Nearly a year after the first senior citizens in Minnesota received the COVID vaccine, many of the state’s elderly residents have yet to travel with friends and family — especially unvaccinated grandchildren — or venture back into public places and share their former lives. -Resuming pandemic exercise routines, raising concerns with experts about the health dangers associated with isolation and depression.
At the same time, COVID-related deaths in nursing homes ticked upward through the end of the summer, a grim reminder that the pandemic is still not backwards.
Those are the findings of two new studies published by Blue Cross and Blue Shield of Minnesota, which this summer surveyed senior citizens across the state, and AARP Minnesota, which maintains a COVID-19 dashboard that supports Medicare and Tracks federally reported COVID data from Medicaid centers. Services on monthly basis.
The Blue Cross and Blue Shield study found that while 90 percent of the state’s senior citizens have been vaccinated, some seniors are slowly “returning to normalcy”.
From July 26 to August 13, researchers surveyed 500 Minnesota residents aged at least 64 who had received at least one dose of a COVID-19 vaccine — from Pfizer, Moderna or Johnson & Johnson.
One in five seniors not yet visited with family, friends
Overall, one in five senior citizens had yet to go with any family or friends, according to the findings. Two out of five senior citizens surveyed said they do not feel comfortable socializing with unvaccinated grandchildren.
Most vaccinated seniors said they were dissatisfied with their health, with a third of those who exercised regularly since pre-pandemic times still waiting to return to an exercise regimen.
On the other hand, two-thirds of vaccinated seniors reported having regular face-to-face interactions with others and enjoying a more active lifestyle now than earlier in the pandemic.
More than half of vaccinated seniors said they had returned to public places such as shopping centers and restaurants.
Among vaccinated seniors, 95 percent said they were still following at least one COVID-19 precaution, the survey found, such as avoiding crowds or wearing a mask.
Recognizing the dangers to seniors from successful COVID cases, Blue Cross health experts noted that previous studies have linked social isolation and loneliness to potentially life-threatening medical conditions, including dementia, heart disease, depression. and concerns are involved.
Dr. Mark Stephen, Vice President and Chief Medical Officer of Blue Cross, said, “The vaccine has been a savior for many senior citizens in Minnesota as they begin to return to the activities they have missed the most, but the pandemic is certain. is taking a toll.” and Blue Shield of Minnesota, in a written statement.
“Socializing outside…is a great way to stay connected with friends and family,” he said. “But with successful infections, it is important that seniors continue to protect themselves and others by wearing masks indoors in areas where there are high levels of COVID-19 transmission, even if they have been vaccinated. “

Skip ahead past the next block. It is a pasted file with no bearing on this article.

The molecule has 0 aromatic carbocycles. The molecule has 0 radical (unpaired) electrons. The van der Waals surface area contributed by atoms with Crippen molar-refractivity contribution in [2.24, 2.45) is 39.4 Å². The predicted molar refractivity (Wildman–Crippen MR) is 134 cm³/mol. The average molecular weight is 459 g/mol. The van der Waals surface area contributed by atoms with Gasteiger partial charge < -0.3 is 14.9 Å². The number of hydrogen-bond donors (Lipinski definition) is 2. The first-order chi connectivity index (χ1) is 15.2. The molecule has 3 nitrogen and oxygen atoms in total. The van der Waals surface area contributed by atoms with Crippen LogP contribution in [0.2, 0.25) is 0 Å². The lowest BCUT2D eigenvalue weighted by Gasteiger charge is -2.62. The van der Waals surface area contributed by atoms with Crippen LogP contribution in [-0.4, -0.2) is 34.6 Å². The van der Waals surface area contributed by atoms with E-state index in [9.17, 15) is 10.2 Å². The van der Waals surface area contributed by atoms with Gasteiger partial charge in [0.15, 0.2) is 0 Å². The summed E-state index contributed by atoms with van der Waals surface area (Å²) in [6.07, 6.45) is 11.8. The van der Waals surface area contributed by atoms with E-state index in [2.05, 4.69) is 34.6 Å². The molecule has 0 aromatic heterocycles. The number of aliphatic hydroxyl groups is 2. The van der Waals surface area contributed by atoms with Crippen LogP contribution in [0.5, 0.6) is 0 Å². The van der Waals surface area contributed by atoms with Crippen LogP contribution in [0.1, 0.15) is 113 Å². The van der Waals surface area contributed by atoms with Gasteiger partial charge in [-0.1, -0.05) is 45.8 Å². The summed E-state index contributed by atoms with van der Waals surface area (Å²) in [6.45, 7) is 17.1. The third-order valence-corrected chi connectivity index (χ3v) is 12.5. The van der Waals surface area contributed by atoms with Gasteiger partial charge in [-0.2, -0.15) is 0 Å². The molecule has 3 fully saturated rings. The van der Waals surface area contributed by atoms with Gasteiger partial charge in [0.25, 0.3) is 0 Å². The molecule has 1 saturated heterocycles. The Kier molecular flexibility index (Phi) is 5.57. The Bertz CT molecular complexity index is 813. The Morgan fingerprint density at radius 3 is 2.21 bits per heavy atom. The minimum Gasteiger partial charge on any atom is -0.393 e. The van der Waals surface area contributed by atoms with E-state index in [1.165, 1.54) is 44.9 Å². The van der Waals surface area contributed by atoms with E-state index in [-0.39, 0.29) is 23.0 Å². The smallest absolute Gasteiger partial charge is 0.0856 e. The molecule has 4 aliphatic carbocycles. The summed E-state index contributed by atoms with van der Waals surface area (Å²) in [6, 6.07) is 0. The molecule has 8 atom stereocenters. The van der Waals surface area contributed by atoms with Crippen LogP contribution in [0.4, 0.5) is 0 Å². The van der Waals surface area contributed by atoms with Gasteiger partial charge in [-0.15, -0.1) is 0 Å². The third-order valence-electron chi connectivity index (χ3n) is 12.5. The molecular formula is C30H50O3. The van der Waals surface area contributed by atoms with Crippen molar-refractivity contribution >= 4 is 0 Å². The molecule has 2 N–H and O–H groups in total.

92% of nursing home residents vaccinated
On a monthly basis, AARP posts on its online dashboard federal data reported by nursing homes certified by Medicare or Medicaid, which does not include assisted living or other long-term care facilities.
AARP Minnesota reported that vaccination rates among nursing home residents and staff in the state have increased, with 92 percent of residents and 70 percent of staff fully vaccinated as of September 19, up from 91 percent in mid-August and 68 percent of staff. above percentage.
Still, nursing homes have not been immune to COVID outbreaks and breakthrough cases. In Minnesota, COVID-related deaths increased from 1 in 5,000 nursing home residents to 1 in 1,000 residents between August and September.
This is a five-fold increase. Nationally, COVID deaths in nursing homes doubled during the same period.
The dashboard, assembled by the AARP Public Policy Institute in collaboration with the Scripps Gerontology Center at the University of Miami in Ohio, is available online at aarp.org/nursinghomedashboard.
Other findings show that chronic staffing problems continue in Minnesota nursing homes, with 57 percent of facilities reporting a shortage of nurses or aides. Shortages in the four weeks ending September 19 have also increased nationally, with 29 percent of nursing facilities lacking staff. , equal to the highest level of reduction seen since last winter’s COVID wave.
Nationally, more than half of health care workers in nursing homes are now vaccinated in every state. AARP has called on nursing homes and long-term care facilities to require that staff and residents be vaccinated against the coronavirus, and the Biden administration has called for immunizations for staff in nursing homes and most health care receiving Medicare or Medicaid payments. Plans to require settings are announced.